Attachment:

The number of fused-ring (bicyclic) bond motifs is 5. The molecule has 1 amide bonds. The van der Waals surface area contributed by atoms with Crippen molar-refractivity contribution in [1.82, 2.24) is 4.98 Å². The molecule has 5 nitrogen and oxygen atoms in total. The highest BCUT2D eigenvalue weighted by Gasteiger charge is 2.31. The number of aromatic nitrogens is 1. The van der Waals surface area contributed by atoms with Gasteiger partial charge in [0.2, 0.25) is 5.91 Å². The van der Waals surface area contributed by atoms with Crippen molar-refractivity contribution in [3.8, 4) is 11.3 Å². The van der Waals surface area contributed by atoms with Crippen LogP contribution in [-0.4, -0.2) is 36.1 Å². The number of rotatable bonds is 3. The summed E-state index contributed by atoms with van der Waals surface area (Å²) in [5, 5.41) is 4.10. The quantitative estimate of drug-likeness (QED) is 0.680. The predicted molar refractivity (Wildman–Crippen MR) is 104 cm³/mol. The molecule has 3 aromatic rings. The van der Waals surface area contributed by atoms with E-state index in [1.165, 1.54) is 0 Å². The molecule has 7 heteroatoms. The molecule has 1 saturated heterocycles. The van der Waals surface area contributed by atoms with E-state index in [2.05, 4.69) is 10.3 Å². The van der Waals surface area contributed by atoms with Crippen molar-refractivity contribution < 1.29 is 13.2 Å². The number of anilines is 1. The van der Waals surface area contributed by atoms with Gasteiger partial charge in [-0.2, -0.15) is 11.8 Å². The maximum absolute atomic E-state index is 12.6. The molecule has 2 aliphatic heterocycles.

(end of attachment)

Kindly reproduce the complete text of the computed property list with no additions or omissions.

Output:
The number of fused-ring (bicyclic) bond motifs is 5. The molecule has 1 amide bonds. The van der Waals surface area contributed by atoms with Crippen molar-refractivity contribution in [1.82, 2.24) is 4.98 Å². The molecule has 5 nitrogen and oxygen atoms in total. The highest BCUT2D eigenvalue weighted by Gasteiger charge is 2.31. The number of aromatic nitrogens is 1. The van der Waals surface area contributed by atoms with Gasteiger partial charge in [0.2, 0.25) is 5.91 Å². The van der Waals surface area contributed by atoms with Crippen molar-refractivity contribution in [3.8, 4) is 11.3 Å². The van der Waals surface area contributed by atoms with Crippen LogP contribution in [-0.4, -0.2) is 36.1 Å². The number of rotatable bonds is 3. The summed E-state index contributed by atoms with van der Waals surface area (Å²) in [5, 5.41) is 4.10. The quantitative estimate of drug-likeness (QED) is 0.680. The predicted molar refractivity (Wildman–Crippen MR) is 104 cm³/mol. The molecule has 3 aromatic rings. The van der Waals surface area contributed by atoms with E-state index in [1.165, 1.54) is 0 Å². The molecule has 7 heteroatoms. The molecule has 1 saturated heterocycles. The van der Waals surface area contributed by atoms with E-state index in [2.05, 4.69) is 10.3 Å². The van der Waals surface area contributed by atoms with Crippen molar-refractivity contribution < 1.29 is 13.2 Å². The number of anilines is 1. The van der Waals surface area contributed by atoms with Gasteiger partial charge in [-0.2, -0.15) is 11.8 Å². The maximum absolute atomic E-state index is 12.6. The molecule has 2 aliphatic heterocycles.